In the face of the massive publicity accorded to General Montgomery and his adversary, General Erwin Rommel, and bearing in mind the endless controversy that has raged over the dismissal by Mr Churchill of Generals Wavell and Auchinleck, it is easy to forget that the war in North Africa would have run a very different course had it not been for the part played by the Royal Air Force. During those long months when the men on the ground went back and forth across the desert in a dizzying succession of triumphs and reverses the men of the Royal Air Force, often woefully underequipped, struggled valiantly to deep possession of the skies under which the troops were fighting. Richard Bickers, author of several books on the history of the aerial warfare, saw the war in North Africa and Italy from both the ground and the air, and uses his own experiences, interwoven with the recollections of numerous contemporaries, to create a vivid picture of what it was like to fly, to fight and to control operations over the desert at that time. He also gives the usually ignored ground crews the full measure of the recognition due to them - ground gunners, armourers, motor transport drivers and others.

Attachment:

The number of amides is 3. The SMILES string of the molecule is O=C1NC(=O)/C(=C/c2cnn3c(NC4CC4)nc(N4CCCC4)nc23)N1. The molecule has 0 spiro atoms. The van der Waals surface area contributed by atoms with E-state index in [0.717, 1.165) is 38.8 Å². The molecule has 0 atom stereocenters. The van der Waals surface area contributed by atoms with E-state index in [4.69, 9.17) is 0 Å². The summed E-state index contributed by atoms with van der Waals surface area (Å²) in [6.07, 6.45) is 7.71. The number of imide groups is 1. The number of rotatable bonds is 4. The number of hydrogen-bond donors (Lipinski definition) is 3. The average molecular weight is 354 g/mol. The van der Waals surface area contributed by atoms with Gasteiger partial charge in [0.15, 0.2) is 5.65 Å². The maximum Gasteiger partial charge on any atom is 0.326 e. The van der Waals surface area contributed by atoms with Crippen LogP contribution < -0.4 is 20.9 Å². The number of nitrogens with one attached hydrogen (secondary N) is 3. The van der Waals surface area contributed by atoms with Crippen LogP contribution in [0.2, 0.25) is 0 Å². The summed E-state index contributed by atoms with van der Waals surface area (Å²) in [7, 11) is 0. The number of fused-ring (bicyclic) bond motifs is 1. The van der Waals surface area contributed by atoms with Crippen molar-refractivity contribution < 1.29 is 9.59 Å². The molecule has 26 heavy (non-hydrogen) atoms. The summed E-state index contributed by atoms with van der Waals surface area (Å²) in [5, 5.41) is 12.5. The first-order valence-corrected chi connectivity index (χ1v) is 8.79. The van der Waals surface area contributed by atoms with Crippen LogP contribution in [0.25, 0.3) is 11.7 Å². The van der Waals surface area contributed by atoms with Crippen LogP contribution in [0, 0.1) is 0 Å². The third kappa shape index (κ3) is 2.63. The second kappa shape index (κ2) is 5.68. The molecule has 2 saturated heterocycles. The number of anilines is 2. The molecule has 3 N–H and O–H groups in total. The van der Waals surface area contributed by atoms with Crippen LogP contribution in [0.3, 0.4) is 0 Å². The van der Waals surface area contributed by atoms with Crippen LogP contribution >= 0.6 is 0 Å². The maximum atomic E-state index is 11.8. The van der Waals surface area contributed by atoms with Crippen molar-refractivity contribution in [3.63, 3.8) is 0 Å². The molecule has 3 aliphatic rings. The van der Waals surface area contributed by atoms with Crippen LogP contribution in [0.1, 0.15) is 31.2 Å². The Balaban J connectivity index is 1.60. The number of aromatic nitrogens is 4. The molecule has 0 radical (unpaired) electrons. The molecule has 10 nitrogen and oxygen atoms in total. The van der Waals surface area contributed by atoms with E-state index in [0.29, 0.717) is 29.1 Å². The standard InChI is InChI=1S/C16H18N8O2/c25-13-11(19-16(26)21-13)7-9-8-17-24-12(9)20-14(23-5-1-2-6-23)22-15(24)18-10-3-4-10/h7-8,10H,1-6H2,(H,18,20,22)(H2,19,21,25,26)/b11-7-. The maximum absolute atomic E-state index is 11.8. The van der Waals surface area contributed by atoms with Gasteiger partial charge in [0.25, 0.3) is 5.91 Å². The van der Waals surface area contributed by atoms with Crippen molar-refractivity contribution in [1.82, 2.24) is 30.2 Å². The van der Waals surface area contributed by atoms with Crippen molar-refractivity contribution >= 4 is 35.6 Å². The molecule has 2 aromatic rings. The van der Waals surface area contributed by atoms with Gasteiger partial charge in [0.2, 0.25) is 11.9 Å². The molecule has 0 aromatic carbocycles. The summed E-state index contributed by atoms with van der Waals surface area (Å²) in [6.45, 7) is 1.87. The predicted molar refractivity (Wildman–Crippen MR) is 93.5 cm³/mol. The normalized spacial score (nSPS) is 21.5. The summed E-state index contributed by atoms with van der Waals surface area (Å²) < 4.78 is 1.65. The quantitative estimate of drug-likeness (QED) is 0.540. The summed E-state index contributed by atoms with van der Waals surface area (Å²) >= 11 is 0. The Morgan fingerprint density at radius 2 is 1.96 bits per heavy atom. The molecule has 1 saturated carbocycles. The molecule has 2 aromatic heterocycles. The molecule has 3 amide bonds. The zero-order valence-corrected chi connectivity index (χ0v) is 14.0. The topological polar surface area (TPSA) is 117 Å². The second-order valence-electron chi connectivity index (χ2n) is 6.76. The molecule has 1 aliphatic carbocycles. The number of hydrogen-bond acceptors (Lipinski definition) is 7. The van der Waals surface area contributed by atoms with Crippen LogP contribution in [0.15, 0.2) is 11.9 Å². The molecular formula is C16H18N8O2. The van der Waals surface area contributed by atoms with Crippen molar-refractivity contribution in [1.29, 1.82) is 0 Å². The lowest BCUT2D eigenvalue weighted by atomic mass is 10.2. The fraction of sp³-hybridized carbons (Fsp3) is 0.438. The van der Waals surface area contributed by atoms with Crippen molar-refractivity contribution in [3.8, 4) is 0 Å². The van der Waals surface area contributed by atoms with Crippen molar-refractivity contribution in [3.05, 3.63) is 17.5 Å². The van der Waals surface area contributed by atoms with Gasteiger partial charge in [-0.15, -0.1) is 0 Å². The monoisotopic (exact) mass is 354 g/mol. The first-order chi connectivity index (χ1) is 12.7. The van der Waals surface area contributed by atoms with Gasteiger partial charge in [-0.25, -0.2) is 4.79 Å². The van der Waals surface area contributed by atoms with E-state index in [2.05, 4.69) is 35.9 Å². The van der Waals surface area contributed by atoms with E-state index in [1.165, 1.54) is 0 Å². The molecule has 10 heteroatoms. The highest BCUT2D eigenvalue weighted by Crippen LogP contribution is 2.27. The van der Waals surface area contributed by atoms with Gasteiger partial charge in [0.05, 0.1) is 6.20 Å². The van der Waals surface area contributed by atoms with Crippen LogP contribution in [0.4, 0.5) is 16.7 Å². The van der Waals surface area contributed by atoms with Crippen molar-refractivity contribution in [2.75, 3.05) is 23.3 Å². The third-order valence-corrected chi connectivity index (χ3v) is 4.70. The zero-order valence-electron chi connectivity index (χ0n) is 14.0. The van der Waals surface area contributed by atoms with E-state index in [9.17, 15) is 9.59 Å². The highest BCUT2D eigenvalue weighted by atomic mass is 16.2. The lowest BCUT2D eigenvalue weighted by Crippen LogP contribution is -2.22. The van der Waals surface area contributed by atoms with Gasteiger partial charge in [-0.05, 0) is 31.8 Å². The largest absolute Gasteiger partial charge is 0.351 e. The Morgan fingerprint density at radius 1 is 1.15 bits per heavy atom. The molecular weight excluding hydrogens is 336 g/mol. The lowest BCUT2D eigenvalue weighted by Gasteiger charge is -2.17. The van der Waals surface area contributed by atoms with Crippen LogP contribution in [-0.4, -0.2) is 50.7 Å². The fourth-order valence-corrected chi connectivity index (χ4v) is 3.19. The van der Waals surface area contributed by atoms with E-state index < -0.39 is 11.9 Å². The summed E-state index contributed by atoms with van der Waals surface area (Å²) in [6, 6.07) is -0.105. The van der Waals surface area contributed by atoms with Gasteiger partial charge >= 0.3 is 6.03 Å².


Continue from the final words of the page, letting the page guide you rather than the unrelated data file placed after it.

Used availability for Richard Townshend Bickers's The Desert Air War, 1939-45
July 1991 : UK Hardback